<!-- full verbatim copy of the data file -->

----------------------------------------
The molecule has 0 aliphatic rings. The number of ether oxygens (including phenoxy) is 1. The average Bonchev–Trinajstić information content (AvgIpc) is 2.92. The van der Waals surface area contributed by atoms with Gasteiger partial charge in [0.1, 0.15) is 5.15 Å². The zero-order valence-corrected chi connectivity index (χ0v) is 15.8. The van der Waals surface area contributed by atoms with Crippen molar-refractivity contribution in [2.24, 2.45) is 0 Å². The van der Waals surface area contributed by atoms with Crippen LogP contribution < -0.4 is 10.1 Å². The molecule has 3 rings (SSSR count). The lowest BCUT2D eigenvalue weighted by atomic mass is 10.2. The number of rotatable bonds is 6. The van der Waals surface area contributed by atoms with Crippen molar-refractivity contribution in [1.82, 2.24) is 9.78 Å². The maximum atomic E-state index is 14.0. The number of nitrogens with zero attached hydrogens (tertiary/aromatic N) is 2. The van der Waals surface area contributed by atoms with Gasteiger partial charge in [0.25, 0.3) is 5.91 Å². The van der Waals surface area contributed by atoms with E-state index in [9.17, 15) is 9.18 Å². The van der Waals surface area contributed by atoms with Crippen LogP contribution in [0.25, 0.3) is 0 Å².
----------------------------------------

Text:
The molecule has 0 aliphatic rings. The number of ether oxygens (including phenoxy) is 1. The average Bonchev–Trinajstić information content (AvgIpc) is 2.92. The van der Waals surface area contributed by atoms with Gasteiger partial charge in [0.1, 0.15) is 5.15 Å². The zero-order valence-corrected chi connectivity index (χ0v) is 15.8. The van der Waals surface area contributed by atoms with Crippen molar-refractivity contribution in [2.24, 2.45) is 0 Å². The van der Waals surface area contributed by atoms with Crippen LogP contribution < -0.4 is 10.1 Å². The molecule has 3 rings (SSSR count). The lowest BCUT2D eigenvalue weighted by atomic mass is 10.2. The number of rotatable bonds is 6. The van der Waals surface area contributed by atoms with Crippen molar-refractivity contribution in [1.82, 2.24) is 9.78 Å². The maximum atomic E-state index is 14.0. The number of nitrogens with zero attached hydrogens (tertiary/aromatic N) is 2. The van der Waals surface area contributed by atoms with Gasteiger partial charge in [0.25, 0.3) is 5.91 Å². The van der Waals surface area contributed by atoms with E-state index in [9.17, 15) is 9.18 Å². The van der Waals surface area contributed by atoms with Crippen LogP contribution in [0.25, 0.3) is 0 Å².